* To find the gold, you need to go looking for it!  The cold weather, coupled with the ancient buildings that almost always look “closed” means it’s difficult to see what’s really happening in a village unless you’re brave enough to peek in windows and open doors without knowing what you’ll find.  The most memorable encounters so far have been when, despite being outside my comfort zone, I dared to open doors to cafes, shops and wineries that looked closed up, only to find the heating is on, the lights are burning and there is a hive of activity inside!  I thought I would walk into a room where people stop and stare at the obvious foreigner who has stumbled into somewhere she shouldn’t be.  But it’s all been in my over active imagination.  Walk in like you own the place, or admit up front you’re an Australian tourist, and they’ll happily share their passions and pass on referrals to other places to explore.

* I was surprised by the number of English people in our part of the South of France – many of them have come here to retire.  I wondered if the French were sick of them “taking over” or if they all kept to themselves.  I have been pleasantly surprised to learn that many (but not all) English people who live here do speak the language quite well and have deliberately integrated amicably.   Historically, the French are grateful for the English who came in and bought up properties and kept village economies alive when the French couldn’t do it alone.  We have been so warmly welcomed – we could easily feel at home here.

And finally, this may sound overly simple, but a very wise woman once said that “people are people”.  And I’ve thought this more than once since being here these last five weeks.  A smile goes a long way, as it does anywhere in the world. Knowing the basic pleasantries of “Bonjour Madame”, “Merci Monsieur”, “S’il vous plait” and “Au Revoir Mesieurs Dames” is greatly appreciated by the French.  They delight in foreigners who speak their language well and are quick to compliment them.  I have bravely (perhaps a little naively) stepped out and extended an invitation to lunch at our villa, not knowing if a Sunday was the right day to do it, not knowing if the town Mayor would think me weird for inviting him despite having just met him and having never met his wife.  But I believe that when your heart is right and you express yourself through your true passion, there is no language barrier.  I am pleased to say that I received a very warm acceptance to my invitation (from the Mayor and another four families!) and I have thoroughly enjoyed preparing to receive our first lunch guests.  I have done a little research to make sure my menu is in line with the French culture but I also know that if I do something a little different or if everything doesn’t go quite according to plan, people are people, and my new friends will be patient with me and appreciate the sentiment more than the details.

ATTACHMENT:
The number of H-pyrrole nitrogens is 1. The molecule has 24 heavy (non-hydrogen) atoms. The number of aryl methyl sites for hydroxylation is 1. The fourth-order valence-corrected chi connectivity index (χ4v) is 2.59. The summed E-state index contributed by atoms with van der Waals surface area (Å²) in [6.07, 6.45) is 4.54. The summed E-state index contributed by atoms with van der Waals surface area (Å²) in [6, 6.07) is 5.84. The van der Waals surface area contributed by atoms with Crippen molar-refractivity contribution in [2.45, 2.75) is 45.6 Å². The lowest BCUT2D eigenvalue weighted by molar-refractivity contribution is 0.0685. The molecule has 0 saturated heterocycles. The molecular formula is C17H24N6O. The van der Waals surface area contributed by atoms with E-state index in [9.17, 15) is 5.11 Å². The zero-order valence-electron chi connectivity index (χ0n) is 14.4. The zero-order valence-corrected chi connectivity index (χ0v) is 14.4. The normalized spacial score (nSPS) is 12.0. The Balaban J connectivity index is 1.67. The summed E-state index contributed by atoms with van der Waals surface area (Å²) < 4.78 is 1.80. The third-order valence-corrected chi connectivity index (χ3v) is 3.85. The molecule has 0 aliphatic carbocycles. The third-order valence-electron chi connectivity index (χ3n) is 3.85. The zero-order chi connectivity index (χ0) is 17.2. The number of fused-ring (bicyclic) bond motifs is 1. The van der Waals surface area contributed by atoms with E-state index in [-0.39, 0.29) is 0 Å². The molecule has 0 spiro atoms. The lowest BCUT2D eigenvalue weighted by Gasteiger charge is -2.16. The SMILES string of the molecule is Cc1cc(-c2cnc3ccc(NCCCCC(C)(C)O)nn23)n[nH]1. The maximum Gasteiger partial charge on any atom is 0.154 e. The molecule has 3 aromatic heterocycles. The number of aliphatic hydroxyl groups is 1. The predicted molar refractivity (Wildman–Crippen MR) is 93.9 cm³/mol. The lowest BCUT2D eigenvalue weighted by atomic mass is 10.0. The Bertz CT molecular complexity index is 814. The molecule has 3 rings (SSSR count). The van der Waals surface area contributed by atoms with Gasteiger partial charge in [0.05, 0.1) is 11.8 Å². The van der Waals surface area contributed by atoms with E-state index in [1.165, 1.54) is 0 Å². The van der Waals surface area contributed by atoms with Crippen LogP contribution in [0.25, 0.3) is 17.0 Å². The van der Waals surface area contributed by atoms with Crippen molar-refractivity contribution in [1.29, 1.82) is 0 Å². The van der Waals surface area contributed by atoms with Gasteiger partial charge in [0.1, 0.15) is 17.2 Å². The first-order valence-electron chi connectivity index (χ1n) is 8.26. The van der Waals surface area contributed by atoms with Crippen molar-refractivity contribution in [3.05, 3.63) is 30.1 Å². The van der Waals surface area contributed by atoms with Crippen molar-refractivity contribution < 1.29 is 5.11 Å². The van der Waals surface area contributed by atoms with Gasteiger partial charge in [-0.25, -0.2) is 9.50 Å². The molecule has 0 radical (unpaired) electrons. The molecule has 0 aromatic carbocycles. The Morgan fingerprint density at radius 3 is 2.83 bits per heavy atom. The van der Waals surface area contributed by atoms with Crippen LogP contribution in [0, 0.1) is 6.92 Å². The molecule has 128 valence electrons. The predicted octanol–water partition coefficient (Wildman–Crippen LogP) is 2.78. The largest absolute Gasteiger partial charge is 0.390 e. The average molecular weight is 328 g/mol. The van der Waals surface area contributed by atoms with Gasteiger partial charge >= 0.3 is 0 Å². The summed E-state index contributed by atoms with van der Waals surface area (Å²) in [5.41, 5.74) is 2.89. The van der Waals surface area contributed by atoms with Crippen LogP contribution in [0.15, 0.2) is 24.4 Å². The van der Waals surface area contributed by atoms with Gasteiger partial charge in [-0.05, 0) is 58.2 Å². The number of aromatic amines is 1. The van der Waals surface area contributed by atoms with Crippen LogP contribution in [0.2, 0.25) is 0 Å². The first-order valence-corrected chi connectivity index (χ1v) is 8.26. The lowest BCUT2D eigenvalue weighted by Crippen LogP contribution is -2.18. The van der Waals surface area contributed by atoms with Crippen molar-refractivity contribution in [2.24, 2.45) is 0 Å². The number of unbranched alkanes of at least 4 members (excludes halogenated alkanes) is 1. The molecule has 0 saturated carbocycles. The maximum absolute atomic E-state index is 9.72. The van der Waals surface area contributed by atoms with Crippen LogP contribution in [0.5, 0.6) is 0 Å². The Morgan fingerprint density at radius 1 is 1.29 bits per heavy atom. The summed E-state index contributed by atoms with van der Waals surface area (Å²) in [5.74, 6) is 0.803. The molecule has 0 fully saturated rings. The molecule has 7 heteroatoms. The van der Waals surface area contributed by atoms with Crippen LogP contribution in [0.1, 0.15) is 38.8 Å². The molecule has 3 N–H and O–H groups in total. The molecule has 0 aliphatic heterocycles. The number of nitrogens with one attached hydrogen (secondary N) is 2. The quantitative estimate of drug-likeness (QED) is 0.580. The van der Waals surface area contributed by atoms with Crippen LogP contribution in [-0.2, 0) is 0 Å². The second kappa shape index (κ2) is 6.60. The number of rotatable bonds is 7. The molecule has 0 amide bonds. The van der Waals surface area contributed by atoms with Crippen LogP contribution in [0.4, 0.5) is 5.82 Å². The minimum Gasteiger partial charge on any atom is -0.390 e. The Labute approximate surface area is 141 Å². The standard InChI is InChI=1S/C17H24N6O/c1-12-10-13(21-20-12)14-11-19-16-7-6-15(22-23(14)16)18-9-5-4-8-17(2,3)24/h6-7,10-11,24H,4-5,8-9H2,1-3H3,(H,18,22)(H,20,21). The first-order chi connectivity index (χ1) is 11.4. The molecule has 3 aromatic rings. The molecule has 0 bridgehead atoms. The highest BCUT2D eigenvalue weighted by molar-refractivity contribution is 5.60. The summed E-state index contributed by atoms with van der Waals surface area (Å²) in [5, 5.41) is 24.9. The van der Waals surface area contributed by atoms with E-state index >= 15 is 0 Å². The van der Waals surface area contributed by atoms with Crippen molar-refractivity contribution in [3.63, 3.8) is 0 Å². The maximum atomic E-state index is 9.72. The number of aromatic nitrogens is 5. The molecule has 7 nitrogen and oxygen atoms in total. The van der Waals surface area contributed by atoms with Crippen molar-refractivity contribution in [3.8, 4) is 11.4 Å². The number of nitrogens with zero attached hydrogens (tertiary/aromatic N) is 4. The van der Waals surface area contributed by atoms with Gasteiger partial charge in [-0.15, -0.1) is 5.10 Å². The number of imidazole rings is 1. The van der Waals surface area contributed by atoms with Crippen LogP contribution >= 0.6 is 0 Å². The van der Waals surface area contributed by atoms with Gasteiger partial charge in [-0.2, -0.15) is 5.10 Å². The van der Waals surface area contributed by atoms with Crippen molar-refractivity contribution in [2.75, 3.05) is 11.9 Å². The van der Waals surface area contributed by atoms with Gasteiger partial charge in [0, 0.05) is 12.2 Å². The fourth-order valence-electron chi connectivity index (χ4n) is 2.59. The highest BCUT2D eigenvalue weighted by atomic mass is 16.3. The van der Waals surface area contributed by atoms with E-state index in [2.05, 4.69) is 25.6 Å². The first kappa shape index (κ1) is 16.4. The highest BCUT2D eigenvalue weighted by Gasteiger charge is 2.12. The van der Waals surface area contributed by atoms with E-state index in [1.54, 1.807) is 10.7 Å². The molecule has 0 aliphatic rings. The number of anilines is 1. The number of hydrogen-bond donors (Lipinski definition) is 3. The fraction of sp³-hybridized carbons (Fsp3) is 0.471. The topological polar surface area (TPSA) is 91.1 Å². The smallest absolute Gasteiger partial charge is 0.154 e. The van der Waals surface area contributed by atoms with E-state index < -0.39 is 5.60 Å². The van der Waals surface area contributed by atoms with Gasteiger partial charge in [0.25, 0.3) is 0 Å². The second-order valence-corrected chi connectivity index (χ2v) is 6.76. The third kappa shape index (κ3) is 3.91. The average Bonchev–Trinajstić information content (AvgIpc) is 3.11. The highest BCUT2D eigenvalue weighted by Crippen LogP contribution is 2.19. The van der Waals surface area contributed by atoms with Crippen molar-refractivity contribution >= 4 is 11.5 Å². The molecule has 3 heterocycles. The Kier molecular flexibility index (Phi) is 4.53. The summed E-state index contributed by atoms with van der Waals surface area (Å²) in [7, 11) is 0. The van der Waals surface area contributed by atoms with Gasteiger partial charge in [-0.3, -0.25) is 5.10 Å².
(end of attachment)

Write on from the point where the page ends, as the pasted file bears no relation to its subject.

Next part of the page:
I will finish with some pics from my morning at the Carcassonne markets … this is still my absolute favourite thing to do in France … wander through the markets, try the amazing produce that these passionate people grow, and practice my sing-song-y French pleasantries so that I can get to a point that they don’t even suspect I’m not a local :).

kalecheesecabbage flowers

Green Cabbages                               Artisan Fromageurs                                            Les Fleurs

applesmarkets_coldmarkets

Les pommes                                       Mad foodie in 2 degrees             Even the crates are gorgeous

oliveswitlofolives2

Les olives                                             Witlof is in season                        Markets are a way of life

A bientot mes amis,

kpx

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Author: graceandgusto

I'm 34, an Australian mum of 3 kids under 7 (currently living in the South of France) and I love design, cooking, my family (not in that order) and learning new things ...

5 thoughts on “French Lessons

  1. Loved this post Kate!! Really interesting to see which French lessons I would agree with/ disagree with based on my own experiences in France – can’t wait to discuss all this stuff with you 🙂 xxoo

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  2. Great post Kate. Sounds like great fun & great advice for the visitors to come.

    Love Mum

    Sent from my iPad

    >

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  3. Enjoy reading your blog very much…xxx

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  4. Une vie cachée est une vie heureuse …. hmmm does that mean us bloggers are a miserable bunch? 😉